Street/Urban Wear Expert
The word on the street is... fashion! Our sassy Street Wear Expert Chako is the urban outfitter you need to sport serious threads, G.
Once again I decided to brave the heavy traffic heading north to Los Angeles, but this time
not in search of jeans, but rather, on a more cultural scout: to view an art exhibition at
the Museum of Contemporary Art (MOCA).
The exhibition consisted of art in all mediums from
sculpture to digital to photo to fashion from young Japanese artists and was titled "Superflat".
This title, given by its organizer, artist Takashi Murakami, is appropriate because it refers
to the tendency of artists from Japan to be highly influenced by Manga (or Japanese cartoons)
and its culture (The Manga art is based in two dimensions and its culture is based on the
escape from reality). This is its first showing outside of Japan.
What really struck me once I entered the small but amazing exhibition was the immersion into
this cosmic wonderland filled with big round eyes and swirling candy colors. There were
extraordinarily impressive sketches, cells and video from actual Manga movies that went into
such detail and such imagination in both technology and characterization that it was hard to
not let your jaw drop and your eyes pop.
There was a huge (perhaps 15-20 feet high!) sculpture
that was comprised of photos of an actual plane that were patched together and shaped into a
droopy and tired Japanese fighter plane. There were photos taken by Masafumi Sanai of teens
and items of mundane suburbia but taken in another light to make them seem sexy not nonchalant
and inanimate (unfortunately the cult photographer Hiromix's work was not featured). Mr. did
fabulous sketches of girls on tons and tons of receipts There were stylized digital images by
Chiho Aoshima juxtaposed with a performance artist on film going through the motions with old
Samurai swords. The whole set up of the show was very nicely done and added to this new generation
Much of the art was very child-like or even magical. The colors were very bright, the eyes very
big and wide and sexuality was a running theme throughout most of the work. The first piece you
see when you walk in is of about 32 identical statues with different hair and different props
lined up in rows sporting bright orange jumpsuits and Converse. They look like factory workers
and have an ominous yet benevolent presence (on strike or waiting to get into the factory?!).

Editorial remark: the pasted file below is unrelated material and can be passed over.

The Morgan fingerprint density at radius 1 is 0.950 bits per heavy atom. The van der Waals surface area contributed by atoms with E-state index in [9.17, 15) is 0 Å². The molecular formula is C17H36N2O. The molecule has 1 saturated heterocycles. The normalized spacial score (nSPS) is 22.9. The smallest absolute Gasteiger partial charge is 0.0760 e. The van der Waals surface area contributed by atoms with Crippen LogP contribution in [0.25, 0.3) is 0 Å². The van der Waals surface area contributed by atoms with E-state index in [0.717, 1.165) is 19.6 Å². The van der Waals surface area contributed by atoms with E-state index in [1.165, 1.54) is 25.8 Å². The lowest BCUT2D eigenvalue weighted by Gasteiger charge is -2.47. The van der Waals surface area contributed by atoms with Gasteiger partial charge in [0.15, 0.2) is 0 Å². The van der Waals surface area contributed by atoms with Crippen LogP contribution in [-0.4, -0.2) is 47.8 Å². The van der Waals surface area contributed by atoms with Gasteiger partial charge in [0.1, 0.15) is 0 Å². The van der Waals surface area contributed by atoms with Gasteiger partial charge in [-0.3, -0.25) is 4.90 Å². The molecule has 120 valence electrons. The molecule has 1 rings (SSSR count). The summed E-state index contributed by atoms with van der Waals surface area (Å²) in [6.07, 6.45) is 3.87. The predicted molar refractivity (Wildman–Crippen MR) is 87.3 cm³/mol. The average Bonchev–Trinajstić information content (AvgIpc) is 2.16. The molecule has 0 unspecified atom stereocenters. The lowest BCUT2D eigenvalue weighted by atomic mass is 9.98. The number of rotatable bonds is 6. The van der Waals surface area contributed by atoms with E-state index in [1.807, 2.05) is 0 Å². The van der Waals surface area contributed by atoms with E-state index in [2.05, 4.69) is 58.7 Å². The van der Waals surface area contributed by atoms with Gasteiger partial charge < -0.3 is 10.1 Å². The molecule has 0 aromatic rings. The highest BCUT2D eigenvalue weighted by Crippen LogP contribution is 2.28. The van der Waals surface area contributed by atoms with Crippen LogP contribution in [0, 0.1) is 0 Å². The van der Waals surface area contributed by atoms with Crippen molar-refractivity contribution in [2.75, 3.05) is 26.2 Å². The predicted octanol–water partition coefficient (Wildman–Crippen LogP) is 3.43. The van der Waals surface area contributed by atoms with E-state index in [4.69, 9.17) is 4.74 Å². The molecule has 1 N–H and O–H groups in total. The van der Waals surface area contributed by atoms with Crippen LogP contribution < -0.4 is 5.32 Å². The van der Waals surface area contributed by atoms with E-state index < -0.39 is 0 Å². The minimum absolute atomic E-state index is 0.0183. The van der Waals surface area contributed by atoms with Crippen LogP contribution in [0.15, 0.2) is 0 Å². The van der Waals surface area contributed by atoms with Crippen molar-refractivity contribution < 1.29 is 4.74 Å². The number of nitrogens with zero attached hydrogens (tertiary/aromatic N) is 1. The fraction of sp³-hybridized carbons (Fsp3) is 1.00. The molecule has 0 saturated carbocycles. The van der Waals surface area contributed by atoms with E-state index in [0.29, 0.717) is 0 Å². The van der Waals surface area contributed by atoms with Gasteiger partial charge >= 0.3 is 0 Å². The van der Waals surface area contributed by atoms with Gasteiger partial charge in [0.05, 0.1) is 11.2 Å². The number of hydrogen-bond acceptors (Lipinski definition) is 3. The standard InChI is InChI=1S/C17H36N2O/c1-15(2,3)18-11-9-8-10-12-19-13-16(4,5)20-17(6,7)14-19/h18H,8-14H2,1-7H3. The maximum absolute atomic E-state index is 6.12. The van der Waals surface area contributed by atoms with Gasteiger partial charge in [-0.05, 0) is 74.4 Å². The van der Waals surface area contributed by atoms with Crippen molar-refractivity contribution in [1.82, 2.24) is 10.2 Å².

All these works of art by new, young artists in Japan was very exciting to get to see up close
instead of in a popular culture magazine or on the Net.
I think what will interest you, dear reader, is the fashion from the design firm 20471120.
They went for a very military look, although probably not inspired by the military thing going
on for this spring. They did some wet-suit looking futuristic pieces that looked part 70's
track suit, part sci-fi spy suit. The pieces that really inspired me were the gothic type suit
made out of American sweatshirts and the camo dress.
The suit was amazing! There was a flitted blazer and a long fish tail type skirt all patched
together seamlessly, yet even some of the necklines of the sweatshirts were woven right onto
the outsides of the skirt, giving it an almost bag-lady type of look but, nevertheless, very urban
The camo dress was almost school marmish except that it had a low v-neckline, pleats
down the front and a large fur collar, that looked like it was either from Prada or an aviators
jacket, to top it off. There was an old cable knit v-neck sweater with a tee-shirt iron-on
ironed onto it along with a strap of sweater going across the top of the 'v' that was very
punk and very reconstructed. Which is to say that many of 20471120 went with a reconstructed
and neo-Tokyo type look (check out Akira).
A lot of the pieces looks binding, not baggy or
free and one of the blazers even had a cross binding of straps across the front and the back.
The fashion was pretty different from what you would expect to see from America. It was very
inspiring to see them take from America's thriftstores and reconfigure urban fashion as we know
If you get a chance to see this exhibition, please drop everything and take a peak.
It can inspire your fashion choices and your own artwork and help you see things from a different